"Stevie G gave Leah and I a lift to the race." No he didn't, he gave me and Leah a lift.

     

  • Lou Diamonds is correct:

    I was sitting

    I sat

    There may be confusion because in northern dialects the expresson "I was sat" is often used (as in your example) - but it's still wrong:

    Sat: http://www.merriam-webster.com/dictionary/sat

    Sitting: http://www.merriam-webster.com/dictionary/sitting

     

  • Without making the usual divide of north/south, its definately incorrect.


    The statement definately was out there to confuse you. I agree with screampillar.

  • Nick Windsor 4 wrote (see)

    If a Northern dialect uses a different term it may be inconsistent with another area but is correct in the North, and is not wrong

    It makes it a term understoood, in common parlance, in a certain locality - gramatically it is still wrong. 

    There are a lot of people in the south that say "aksed" instead of "asked" - are you suggesting that they are correct too?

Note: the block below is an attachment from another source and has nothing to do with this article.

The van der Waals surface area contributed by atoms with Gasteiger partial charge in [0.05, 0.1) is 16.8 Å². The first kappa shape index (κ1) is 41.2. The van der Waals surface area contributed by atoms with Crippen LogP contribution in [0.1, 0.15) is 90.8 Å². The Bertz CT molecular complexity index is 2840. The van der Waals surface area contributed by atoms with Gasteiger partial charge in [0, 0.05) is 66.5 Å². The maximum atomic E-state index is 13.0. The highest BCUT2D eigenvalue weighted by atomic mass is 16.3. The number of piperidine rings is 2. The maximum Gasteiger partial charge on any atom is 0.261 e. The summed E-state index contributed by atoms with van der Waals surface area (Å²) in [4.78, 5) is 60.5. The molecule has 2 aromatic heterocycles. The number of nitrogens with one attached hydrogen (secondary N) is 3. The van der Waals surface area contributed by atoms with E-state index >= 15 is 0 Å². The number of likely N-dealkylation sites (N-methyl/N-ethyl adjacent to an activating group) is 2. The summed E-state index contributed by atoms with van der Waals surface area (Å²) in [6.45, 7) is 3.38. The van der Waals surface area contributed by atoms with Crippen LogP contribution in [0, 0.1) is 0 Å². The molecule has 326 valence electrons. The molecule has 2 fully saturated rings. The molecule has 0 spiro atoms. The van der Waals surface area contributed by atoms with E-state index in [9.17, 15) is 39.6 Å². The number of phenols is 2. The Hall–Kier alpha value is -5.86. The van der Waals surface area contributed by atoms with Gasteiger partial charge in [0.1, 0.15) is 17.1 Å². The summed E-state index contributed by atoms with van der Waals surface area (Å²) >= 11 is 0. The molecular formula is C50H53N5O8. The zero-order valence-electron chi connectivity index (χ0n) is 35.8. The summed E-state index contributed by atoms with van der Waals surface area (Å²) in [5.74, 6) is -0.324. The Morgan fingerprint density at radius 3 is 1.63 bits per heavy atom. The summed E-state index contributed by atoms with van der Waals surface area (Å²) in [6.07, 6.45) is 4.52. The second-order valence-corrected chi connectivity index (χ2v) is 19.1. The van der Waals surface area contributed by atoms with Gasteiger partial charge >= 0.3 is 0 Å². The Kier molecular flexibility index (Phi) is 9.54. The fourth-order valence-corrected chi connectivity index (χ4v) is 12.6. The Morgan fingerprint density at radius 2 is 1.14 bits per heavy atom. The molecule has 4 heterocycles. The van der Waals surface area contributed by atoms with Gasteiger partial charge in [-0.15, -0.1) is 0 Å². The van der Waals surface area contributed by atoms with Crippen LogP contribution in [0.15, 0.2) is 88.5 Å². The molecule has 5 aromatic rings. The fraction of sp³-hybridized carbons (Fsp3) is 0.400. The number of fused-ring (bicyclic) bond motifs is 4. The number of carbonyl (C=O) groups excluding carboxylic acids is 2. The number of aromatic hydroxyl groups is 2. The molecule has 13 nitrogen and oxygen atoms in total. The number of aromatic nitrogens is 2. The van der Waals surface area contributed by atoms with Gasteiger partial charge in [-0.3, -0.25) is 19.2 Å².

• "I sat, thinking about things." would be fine though. Are you sure you've got the wording quite right?

     

    Grammar is up to 25% bollocks anyway. Like percentage statistics.

  • The example Leah gave is "I was sat", not "I sat".

  • Surely if you extended the sentence a little it might be right?

    "I was sat thinking abou things when I suddenly realised..."

    Oh and since this is a thread about english (please dont correct mine) but its spelt definitely. As in finite.

  • Nope, it's still wrong It's either:

    "I sat, thinking about things..."

    "I was sitting, thinking about things..."

    Perhaps the best way to explain it is: "was" = in the past and "sat" = in the past, therefore you don't need to use both. The word "sat" has already done the job  for you.

    Anyway, I can't believe Wilkie hasn't posted yet image

  • mikasamikasa ✭✭✭

    'course Screamy is right!! And I'm not even British...

  • MuttleyMuttley ✭✭✭